a. Aggression to people/animals (bullies, threatens, intimidates, fights,

weapons, etc.)

b. Destruction of property (fire setting or other)

c. Deceitfulness or theft (broken into houses, >cons= others, stolen items

of nontrivial value [shoplifting, forgery, etc.])

d. Serious violations of rules (stays out at night despite parental prohibitions,

has run away from home at least twice, often truant from school)

4. Behaviors do not occur exclusively during the course of Schizophrenia or a

Manic Episode

Borderline PD:

A pervasive pattern of instability of interpersonal relationships, self-image, and affects, and marked by impulsivity beginning by early adulthood and present in a variety of contexts, as indicated by five or more of the following:

 

1. Frantic efforts to avoid real or imagined abandonment

2. A pattern of unstable and intense interpersonal relationships characterized by

alternating between extremes of idealization and devaluation

3. Identity disturbance: markedly & persistently unstable self-image or sense of

self

4. Impulsivity in at least two areas that are potentially self-damaging (i.e.,

spending, sex, substance abuse, reckless driving, binge eating)

5. Recurrent suicidal behavior, gestures, or threats, or self-mutilating behavior

6. Affective instability due to a marked reactivity of mood (i.e., intense episodic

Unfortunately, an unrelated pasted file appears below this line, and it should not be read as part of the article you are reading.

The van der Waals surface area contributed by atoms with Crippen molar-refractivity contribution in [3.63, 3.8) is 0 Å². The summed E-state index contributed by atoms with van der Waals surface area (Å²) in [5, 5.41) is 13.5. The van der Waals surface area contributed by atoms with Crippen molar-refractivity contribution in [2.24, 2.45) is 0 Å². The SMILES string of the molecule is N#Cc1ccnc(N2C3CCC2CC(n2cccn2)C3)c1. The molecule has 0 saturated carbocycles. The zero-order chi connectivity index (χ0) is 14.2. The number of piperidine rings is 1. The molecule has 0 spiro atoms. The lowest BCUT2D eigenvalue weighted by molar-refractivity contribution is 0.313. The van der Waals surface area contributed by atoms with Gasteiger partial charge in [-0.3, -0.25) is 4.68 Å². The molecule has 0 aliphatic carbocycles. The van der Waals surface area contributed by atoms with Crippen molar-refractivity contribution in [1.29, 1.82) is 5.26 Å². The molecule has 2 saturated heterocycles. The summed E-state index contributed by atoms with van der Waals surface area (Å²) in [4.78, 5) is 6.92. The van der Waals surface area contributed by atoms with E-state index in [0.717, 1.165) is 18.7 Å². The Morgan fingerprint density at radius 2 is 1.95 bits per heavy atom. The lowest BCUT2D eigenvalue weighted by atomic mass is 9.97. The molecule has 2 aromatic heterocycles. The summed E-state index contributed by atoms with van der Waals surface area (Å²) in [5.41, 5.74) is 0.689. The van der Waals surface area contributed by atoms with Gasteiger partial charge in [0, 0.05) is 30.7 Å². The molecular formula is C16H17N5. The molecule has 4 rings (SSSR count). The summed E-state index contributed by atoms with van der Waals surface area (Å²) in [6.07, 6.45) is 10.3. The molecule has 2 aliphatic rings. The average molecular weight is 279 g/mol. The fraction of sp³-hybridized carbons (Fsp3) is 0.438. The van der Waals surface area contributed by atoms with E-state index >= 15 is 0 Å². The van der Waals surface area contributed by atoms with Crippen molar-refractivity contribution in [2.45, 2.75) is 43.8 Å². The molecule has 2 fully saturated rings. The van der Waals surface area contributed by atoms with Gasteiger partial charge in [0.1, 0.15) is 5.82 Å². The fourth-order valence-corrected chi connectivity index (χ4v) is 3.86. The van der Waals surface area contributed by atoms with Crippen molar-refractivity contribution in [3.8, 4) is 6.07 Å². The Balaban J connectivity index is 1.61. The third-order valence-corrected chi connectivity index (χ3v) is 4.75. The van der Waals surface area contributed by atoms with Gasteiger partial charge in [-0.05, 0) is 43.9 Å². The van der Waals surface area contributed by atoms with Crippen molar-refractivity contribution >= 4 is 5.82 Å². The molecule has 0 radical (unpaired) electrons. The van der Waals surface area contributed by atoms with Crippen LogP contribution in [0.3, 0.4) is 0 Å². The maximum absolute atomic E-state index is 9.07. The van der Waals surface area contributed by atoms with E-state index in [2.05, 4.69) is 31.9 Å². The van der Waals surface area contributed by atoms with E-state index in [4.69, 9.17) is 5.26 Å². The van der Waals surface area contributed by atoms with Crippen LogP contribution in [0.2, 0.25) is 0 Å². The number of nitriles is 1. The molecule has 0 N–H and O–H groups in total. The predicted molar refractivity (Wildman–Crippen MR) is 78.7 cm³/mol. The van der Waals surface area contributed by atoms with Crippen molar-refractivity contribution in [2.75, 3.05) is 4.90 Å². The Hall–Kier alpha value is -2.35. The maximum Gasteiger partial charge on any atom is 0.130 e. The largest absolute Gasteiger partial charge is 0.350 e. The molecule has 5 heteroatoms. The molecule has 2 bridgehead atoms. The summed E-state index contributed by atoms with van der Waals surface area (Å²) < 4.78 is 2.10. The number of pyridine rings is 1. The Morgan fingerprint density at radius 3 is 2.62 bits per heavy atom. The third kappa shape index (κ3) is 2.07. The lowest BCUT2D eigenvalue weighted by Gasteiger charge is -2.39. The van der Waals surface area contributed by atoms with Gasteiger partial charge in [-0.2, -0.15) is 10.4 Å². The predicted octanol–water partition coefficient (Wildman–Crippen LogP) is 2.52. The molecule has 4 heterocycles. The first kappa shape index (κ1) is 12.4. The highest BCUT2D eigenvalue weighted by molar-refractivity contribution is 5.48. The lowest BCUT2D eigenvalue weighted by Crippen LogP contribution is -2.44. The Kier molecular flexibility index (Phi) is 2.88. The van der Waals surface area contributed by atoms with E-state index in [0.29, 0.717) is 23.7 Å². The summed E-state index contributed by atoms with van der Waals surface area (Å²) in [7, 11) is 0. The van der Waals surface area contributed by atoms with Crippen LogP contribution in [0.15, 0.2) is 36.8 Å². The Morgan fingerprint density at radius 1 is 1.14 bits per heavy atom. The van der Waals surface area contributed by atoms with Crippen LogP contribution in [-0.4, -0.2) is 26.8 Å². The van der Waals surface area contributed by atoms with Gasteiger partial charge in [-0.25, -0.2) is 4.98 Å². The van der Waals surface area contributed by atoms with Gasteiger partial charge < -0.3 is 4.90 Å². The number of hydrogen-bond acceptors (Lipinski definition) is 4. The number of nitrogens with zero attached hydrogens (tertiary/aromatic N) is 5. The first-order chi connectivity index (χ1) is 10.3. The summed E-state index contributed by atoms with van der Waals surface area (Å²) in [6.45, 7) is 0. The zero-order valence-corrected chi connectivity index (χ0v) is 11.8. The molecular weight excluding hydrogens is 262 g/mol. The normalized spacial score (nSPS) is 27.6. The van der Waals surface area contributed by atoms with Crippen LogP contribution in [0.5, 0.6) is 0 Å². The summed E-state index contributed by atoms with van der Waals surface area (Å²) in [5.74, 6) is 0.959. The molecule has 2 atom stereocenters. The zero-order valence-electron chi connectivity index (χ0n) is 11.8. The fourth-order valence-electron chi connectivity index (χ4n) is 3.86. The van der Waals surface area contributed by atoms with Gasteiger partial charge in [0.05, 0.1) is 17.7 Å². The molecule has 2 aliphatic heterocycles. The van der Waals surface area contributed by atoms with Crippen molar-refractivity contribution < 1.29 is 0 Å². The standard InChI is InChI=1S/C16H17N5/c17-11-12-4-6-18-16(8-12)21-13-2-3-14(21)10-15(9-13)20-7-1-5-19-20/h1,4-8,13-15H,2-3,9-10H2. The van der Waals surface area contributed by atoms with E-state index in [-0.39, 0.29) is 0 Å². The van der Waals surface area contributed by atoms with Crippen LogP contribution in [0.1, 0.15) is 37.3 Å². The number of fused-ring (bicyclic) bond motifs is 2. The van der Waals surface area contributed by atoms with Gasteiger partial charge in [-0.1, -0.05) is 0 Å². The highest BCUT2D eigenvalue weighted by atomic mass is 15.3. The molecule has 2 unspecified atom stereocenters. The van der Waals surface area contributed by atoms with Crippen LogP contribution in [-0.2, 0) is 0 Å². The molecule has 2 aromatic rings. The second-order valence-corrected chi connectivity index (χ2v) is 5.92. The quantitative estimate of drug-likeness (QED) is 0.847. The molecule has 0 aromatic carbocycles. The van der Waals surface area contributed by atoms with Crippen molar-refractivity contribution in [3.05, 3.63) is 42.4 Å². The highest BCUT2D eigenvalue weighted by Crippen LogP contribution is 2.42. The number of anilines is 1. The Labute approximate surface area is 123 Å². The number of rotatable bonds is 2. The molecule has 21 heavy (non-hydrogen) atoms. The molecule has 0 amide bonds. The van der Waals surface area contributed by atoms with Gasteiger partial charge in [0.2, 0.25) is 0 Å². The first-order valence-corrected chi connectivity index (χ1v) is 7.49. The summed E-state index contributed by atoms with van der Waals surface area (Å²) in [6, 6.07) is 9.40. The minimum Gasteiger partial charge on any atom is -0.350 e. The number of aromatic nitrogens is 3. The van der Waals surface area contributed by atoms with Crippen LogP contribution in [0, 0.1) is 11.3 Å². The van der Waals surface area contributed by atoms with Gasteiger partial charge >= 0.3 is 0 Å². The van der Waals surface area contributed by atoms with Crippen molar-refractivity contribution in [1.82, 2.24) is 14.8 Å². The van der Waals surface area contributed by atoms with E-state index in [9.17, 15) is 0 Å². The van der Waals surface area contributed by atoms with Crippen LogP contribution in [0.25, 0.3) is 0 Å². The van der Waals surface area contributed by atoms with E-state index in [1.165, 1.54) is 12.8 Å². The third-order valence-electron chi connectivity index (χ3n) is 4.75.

dysphoria [restlessness, mental discomfort, general unhappiness], irritability,

or anxiety usually lasting a few hours & only rarely more than a few days)

7. Chronic feelings of emptiness

8. Inappropriate, intense anger or difficulty controlling anger (i.e., frequent

displays of temper, constant anger, recurrent physical fights)

9. Transient, stress-related paranoid ideation or severe dissociative symptoms

(i.e., inability to recall important personal information, two or more distinct

personality identities/states, identity fragmentation, recurrent feelings of being

detached from one=s mental processes or body, etc.)

 

Histrionic PD:

A pervasive pattern of excessive emotionality and attention seeking, beginning by early adulthood and present in a variety of contexts, as indicated by five or more of the following:

1. Uncomfortable in situations in which they are not the center of attention